NEWS

Announcement -Medhavi Patel will be taking on the role of Jayaben Desai in the world premiere of 'We

5 Sep 2017

Townsend Theatre Productions are pleased to announce Medhavi Patel will be taking on the role of Jayaben Desai in the world premiere of We Are The Lions, Mr Manager.

The role of Jayaben Desai holds particular significance to Patel after she learned she is a distant relative of the iconic leader.

Medhavi Patel's previous stage work has seen her star in Tales of Birbal, Trident Moon and Fragile Land, and she has starred in TV shows including Doctors and Holby City.

Interview with Medhvai Patel by Saskia Murphy (Journalist)

How does it feel, as an actor from a Gujarati background, to be playing Jayaben Desai?

It is incredibly exciting. This is the first time I'm playing a Gujarati woman, so it is a huge moment for me and a very proud moment too. My parents moved to the UK in 1979 and my mum worked in a couple of factories when they first came here, so Jayaben's story is one that resonates with me on a personal level. I remember there wasn't much security in my mum's factory jobs. She once worked in laundrette factory and I remember her coming home and vomiting and having headaches because of the fumes and the chemicals. My mum is very proud to see me bringing this story to life.

You are a distant relative of Jayaben's, can you tell us more about that?

I didn't know Jayaben directly but my family knew her, and a member of our family married Jayaben's son. But despite the family connection I didn't actually know about the Grunwick Strike when I was growing up. I couldn't believe that nobody had told me about this powerful woman who is a part of our distant family circle.

Why do you think you were never told about Jayaben?

One thing that I have noticed, as much as I love my culture and my tradition, is that Indian families don't always pass down these amazing stories. We've have all the stories about Gandhi and about powerful men, but what about the women who played a part in modern culture? We don't explore and celebrate them enough. I guess it must have been sensitive, even for Jayaben. As strong as a character that she was, often at that time women weren't loud, they would just get on with it. We were known to just do our job and that's it. The men were the breadwinners and they were the ones that fought for the family, so to have this woman who started this strike, it must have shaken everyone. It's something to be proud of but also it was probably quite difficult for her to exist within her community at the time, because no doubt there were probably people who were telling her that it wasn't a good idea, but Jayaben was ahead of her time and was determined to achieve justice. I don't know why these stories aren't passed down but I feel that they should be, so I am honoured to be retelling Jayaben's story on stage.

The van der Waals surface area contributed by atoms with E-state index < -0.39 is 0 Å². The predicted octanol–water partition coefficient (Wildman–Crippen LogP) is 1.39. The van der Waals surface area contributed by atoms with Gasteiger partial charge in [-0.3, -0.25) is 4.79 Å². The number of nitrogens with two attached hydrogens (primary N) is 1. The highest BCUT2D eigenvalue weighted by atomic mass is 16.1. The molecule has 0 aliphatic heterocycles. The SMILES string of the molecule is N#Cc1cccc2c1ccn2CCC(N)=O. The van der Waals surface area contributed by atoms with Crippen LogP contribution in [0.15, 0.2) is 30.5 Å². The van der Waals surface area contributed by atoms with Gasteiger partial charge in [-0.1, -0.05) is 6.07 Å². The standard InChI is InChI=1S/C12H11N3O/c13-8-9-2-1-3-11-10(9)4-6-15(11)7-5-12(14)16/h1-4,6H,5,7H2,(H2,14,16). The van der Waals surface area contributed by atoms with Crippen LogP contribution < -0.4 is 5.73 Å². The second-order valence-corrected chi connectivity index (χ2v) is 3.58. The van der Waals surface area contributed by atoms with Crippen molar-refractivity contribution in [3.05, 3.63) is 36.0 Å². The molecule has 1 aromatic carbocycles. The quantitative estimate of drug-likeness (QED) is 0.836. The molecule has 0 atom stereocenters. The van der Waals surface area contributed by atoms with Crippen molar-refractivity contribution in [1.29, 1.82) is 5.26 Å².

How does it feel, as an actor from a Gujarati background, to be playing Jayaben Desai?

It is incredibly exciting. This is the first time I'm playing a Gujarati woman, so it is a huge moment for me and a very proud moment too. My parents moved to the UK in 1979 and my mum worked in a couple of factories when they first came here, so Jayaben's story is one that resonates with me on a personal level. I remember there wasn't much security in my mum's factory jobs. She once worked in laundrette factory and I remember her coming home and vomiting and having headaches because of the fumes and the chemicals. My mum is very proud to see me bringing this story to life.

I didn't know Jayaben directly but my family knew her, and a member of our family married Jayaben's son. But despite the family connection I didn't actually know about the Grunwick Strike when I was growing up. I couldn't believe that nobody had told me about this powerful woman who is a part of our distant family circle.

One thing that I have noticed, as much as I love my culture and my tradition, is that Indian families don't always pass down these amazing stories. We've have all the stories about Gandhi and about powerful men, but what about the women who played a part in modern culture? We don't explore and celebrate them enough. I guess it must have been sensitive, even for Jayaben. As strong as a character that she was, often at that time women weren't loud, they would just get on with it. We were known to just do our job and that's it. The men were the breadwinners and they were the ones that fought for the family, so to have this woman who started this strike, it must have shaken everyone. It's something to be proud of but also it was probably quite difficult for her to exist within her community at the time, because no doubt there were probably people who were telling her that it wasn't a good idea, but Jayaben was ahead of her time and was determined to achieve justice. I don't know why these stories aren't passed down but I feel that they should be, so I am honoured to be retelling Jayaben's story on stage.

 

Medhavi

Tolpuddle Festival

14 Jul 2017 - 15 Jul 2017

Townsend Theatre Productions will perform 'Dare Devil Rides To Jarama' at the Tolpuddle Festival in the GMB tent on the GMB site at 8pm on both evenings.

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The Volunteer

10 Jun 2017

Neil reading 'The Volunteer' by Day-Lewis and leads the singing of 'The Internationale' at the unveiling of the IBMT memorial to the Oxford and Oxfordshire volunteers and activists in the Spanish Civil War.

mayday3

May Day

1 May 2017

May Day gathering and March at the Marx Memorial Library at Clerkenwell Green London.
Neil Gore singing songs to hundreds gathered before marching to Trafalgar Square
on Monday 1 May 2017.

neil gore singing